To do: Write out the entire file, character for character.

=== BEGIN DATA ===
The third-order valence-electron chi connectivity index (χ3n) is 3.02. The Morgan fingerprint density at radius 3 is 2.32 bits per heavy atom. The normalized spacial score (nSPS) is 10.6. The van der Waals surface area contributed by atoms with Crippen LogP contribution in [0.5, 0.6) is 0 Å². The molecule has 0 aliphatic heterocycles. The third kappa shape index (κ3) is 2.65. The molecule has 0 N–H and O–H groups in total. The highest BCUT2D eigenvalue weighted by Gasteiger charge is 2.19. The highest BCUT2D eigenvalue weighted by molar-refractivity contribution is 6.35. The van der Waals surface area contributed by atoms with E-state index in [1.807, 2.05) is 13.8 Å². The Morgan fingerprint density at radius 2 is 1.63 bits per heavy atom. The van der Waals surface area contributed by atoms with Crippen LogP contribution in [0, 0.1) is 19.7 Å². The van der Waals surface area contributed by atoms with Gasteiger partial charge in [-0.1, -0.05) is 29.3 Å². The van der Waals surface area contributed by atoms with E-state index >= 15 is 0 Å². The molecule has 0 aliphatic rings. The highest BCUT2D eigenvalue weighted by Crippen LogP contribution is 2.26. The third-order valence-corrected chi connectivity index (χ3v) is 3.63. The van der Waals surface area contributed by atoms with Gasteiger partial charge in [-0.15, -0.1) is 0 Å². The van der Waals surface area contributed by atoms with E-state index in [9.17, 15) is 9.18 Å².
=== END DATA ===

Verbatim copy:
The third-order valence-electron chi connectivity index (χ3n) is 3.02. The Morgan fingerprint density at radius 3 is 2.32 bits per heavy atom. The normalized spacial score (nSPS) is 10.6. The van der Waals surface area contributed by atoms with Crippen LogP contribution in [0.5, 0.6) is 0 Å². The molecule has 0 aliphatic heterocycles. The third kappa shape index (κ3) is 2.65. The molecule has 0 N–H and O–H groups in total. The highest BCUT2D eigenvalue weighted by Gasteiger charge is 2.19. The highest BCUT2D eigenvalue weighted by molar-refractivity contribution is 6.35. The van der Waals surface area contributed by atoms with E-state index in [1.807, 2.05) is 13.8 Å². The Morgan fingerprint density at radius 2 is 1.63 bits per heavy atom. The van der Waals surface area contributed by atoms with Crippen LogP contribution in [0, 0.1) is 19.7 Å². The van der Waals surface area contributed by atoms with Gasteiger partial charge in [-0.1, -0.05) is 29.3 Å². The van der Waals surface area contributed by atoms with E-state index >= 15 is 0 Å². The molecule has 0 aliphatic rings. The highest BCUT2D eigenvalue weighted by Crippen LogP contribution is 2.26. The third-order valence-corrected chi connectivity index (χ3v) is 3.63. The van der Waals surface area contributed by atoms with Gasteiger partial charge in [-0.15, -0.1) is 0 Å². The van der Waals surface area contributed by atoms with E-state index in [9.17, 15) is 9.18 Å².